For marketing training, I joined some fellow pacific-northwest colleagues in Portland, OR. I had never been there before, so I was excited to check out this green-lifestyle city. Its quest for carbon neutralizing, its attraction to young entrepreneurs, and its organic scene has been covered by magazines, featured in home design shows, and touted alongside the likes of Bloomberg’s NYC green initiatives, Hickenlooper’s tenacious green infrastructure and green space dedications, and Schwarzenegger’s eco-charge my Hummer example setting.
Green. The word barely describes this urban nirvana. The clouds gave way to hillsides bright with new spring leaves: populars and birches were abloom along side dark evergreens, creating an undulating palate decorated by few powerlines and skirted by mass transit. The downtown corridor is home to local markets on the weekends, riverfront public areas, and a marina that features intramural dragon boat racing. The dedicated bike lanes along each roadway, bridge, and promenade, featured cyclists of every size, shape, color, and their rain-ready accessories.
My office was Andersons’ former location (before Enron went under). The eco-friendly wooden cubes (as opposed to plastic or metal) were topped with planter boxes of greenery. Each trashcan was co-located with not only recycling, but a compost option. Our conference rooms used ambient light, and our bathrooms’ lights are motion-sensitive.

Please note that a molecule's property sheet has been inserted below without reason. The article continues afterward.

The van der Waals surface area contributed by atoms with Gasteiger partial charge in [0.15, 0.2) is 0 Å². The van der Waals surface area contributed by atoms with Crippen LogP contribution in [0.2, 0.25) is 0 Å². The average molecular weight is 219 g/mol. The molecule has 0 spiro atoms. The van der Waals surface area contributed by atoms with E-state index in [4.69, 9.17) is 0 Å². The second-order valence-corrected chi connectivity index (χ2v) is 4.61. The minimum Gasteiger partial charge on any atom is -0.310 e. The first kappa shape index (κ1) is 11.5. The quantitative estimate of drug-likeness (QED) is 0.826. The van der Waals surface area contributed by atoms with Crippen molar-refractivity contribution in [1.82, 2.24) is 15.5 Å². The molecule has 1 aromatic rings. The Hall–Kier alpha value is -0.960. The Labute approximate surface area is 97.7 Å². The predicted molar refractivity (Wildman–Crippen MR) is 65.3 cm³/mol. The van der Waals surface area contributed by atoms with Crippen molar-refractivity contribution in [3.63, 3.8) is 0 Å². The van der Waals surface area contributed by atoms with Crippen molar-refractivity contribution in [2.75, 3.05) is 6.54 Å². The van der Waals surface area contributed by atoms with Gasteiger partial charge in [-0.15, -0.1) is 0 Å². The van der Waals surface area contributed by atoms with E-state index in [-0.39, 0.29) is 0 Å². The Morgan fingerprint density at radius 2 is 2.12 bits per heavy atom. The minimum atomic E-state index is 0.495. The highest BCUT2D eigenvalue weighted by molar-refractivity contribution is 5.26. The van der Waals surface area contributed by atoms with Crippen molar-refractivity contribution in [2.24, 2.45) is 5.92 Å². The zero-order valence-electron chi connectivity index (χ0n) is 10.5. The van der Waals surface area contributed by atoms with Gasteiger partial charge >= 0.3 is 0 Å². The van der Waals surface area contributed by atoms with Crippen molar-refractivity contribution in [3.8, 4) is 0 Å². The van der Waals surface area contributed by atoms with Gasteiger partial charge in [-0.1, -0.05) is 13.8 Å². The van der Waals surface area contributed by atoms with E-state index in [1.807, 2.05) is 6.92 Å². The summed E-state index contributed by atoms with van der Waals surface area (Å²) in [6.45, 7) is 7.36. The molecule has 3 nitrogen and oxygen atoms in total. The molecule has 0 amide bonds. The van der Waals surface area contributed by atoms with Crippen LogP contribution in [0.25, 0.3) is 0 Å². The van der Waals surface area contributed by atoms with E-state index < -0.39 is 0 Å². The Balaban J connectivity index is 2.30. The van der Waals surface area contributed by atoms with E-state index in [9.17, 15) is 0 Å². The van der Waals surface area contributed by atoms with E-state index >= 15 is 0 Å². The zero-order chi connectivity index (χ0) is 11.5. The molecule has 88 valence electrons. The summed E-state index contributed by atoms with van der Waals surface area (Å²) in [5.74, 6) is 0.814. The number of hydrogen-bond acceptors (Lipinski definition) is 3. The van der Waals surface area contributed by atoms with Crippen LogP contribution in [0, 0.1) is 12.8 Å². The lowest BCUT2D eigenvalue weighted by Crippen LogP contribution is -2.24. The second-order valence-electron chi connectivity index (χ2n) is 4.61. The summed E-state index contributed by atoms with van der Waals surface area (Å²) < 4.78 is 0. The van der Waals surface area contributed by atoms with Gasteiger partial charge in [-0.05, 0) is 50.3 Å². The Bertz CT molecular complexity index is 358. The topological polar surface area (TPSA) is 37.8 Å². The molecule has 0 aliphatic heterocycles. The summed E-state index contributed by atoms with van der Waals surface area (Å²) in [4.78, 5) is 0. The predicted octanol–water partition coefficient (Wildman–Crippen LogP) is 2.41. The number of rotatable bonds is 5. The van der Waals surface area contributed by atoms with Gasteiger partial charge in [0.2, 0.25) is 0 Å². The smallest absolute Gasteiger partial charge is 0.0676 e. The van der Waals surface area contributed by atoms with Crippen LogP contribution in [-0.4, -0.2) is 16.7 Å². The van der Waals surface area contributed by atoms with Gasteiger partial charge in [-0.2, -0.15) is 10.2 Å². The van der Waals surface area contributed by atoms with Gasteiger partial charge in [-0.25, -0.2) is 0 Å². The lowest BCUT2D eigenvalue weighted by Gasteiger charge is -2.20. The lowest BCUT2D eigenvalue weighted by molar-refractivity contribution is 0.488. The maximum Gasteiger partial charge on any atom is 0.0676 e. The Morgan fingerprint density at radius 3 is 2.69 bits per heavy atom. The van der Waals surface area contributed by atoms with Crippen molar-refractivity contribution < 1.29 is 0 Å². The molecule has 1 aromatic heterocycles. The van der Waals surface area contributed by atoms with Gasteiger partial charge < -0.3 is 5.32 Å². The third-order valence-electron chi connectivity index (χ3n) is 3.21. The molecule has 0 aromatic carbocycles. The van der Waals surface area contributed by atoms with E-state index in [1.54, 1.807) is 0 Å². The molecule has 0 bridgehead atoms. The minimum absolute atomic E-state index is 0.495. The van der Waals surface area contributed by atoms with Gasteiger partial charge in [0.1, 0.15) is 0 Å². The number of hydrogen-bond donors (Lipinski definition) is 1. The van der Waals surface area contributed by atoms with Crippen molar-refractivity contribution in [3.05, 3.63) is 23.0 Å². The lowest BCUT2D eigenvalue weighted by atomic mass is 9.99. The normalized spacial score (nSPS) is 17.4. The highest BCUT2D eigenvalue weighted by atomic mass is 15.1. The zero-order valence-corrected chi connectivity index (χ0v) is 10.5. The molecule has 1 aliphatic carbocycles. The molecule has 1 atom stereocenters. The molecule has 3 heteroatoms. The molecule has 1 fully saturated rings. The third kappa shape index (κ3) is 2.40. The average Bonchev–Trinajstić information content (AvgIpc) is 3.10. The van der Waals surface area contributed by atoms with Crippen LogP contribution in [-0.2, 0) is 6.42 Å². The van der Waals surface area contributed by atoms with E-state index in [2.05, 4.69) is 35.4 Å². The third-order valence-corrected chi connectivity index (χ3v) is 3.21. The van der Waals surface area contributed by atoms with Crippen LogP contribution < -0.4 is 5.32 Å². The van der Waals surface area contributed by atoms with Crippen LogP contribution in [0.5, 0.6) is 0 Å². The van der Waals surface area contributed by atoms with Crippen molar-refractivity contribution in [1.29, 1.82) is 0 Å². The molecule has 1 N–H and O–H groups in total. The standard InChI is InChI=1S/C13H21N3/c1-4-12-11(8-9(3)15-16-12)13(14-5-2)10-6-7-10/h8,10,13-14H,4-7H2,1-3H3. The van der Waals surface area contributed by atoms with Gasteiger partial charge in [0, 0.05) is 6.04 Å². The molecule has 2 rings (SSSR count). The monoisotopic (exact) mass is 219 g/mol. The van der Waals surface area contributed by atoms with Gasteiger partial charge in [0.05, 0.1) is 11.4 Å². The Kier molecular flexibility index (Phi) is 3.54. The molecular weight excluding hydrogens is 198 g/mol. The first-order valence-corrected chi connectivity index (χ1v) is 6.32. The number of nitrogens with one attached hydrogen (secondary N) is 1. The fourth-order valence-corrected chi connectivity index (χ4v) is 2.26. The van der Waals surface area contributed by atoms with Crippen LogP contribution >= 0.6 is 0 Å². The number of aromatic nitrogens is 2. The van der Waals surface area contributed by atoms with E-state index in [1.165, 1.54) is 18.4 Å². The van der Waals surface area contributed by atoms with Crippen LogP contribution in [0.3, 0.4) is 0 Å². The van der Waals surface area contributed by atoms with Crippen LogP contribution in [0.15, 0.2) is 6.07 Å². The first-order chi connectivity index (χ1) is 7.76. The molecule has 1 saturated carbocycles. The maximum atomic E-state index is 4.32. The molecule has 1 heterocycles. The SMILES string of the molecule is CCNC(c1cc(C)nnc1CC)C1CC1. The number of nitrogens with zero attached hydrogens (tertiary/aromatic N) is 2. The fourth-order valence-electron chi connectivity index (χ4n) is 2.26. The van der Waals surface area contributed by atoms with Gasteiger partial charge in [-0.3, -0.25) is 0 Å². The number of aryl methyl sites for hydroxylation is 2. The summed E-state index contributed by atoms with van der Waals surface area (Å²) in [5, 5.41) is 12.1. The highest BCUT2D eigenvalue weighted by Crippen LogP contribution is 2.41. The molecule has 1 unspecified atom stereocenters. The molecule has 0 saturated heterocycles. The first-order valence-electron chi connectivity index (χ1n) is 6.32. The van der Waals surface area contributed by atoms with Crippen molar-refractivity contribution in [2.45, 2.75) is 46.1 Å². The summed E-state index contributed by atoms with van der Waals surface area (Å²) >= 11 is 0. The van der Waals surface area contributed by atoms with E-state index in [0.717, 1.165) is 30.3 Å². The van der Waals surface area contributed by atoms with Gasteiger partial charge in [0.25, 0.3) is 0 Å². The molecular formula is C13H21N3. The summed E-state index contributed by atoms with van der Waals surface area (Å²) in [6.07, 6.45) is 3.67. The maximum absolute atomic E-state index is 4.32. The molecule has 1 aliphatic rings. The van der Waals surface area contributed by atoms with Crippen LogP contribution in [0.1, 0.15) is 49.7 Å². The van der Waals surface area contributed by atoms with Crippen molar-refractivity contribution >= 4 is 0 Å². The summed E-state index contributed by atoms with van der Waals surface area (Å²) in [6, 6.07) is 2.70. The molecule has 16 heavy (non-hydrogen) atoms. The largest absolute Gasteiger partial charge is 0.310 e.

Nearby restaurants featured locally farmed, fresh produce, locally grown wines, vegan and vegetarian options, and consumer-conscious meat products on every menu (e.g., wild salmon, grass-fed beef).
Each evening, my boss, Jon, and I walked around the riverfront. Being an east coaster himself, he nodded in agreement when I remarked, “This place reminds me of a more well-appointed Providence.” To me, Seattle acts as the west coast’s Boston (with LA being our NYC equivalent). Providence and Portland are the smaller city to the south with the same following and principles yet a wee bit more relaxed with prettier countryside. The downtown areas have both been revitalized, the draw bridges that span the waterways add ambiance to the landscape, and the people are really friendly. There is an affiliation with Seattle, and there is a respect of the military presence in the area (Fort Lewis and McChord AFB are an 1.5 hrs drive north). And even Portland’s airport is more user-friendly (I’d fly out of TF Green as opposed to Logan given the chance).
My marketing class went well, and I learned a lot about techniques and networked with other colleagues about upcoming federal pursuits. On my last eve in the eco-urban nirvana, I dined on pate, Beecher’s cheese selections, and sipped on Tre Nova. I interviewed a colleague who had willingly left Anchorage and transferred to Portland. Let’s just say, I liked the color of her answers…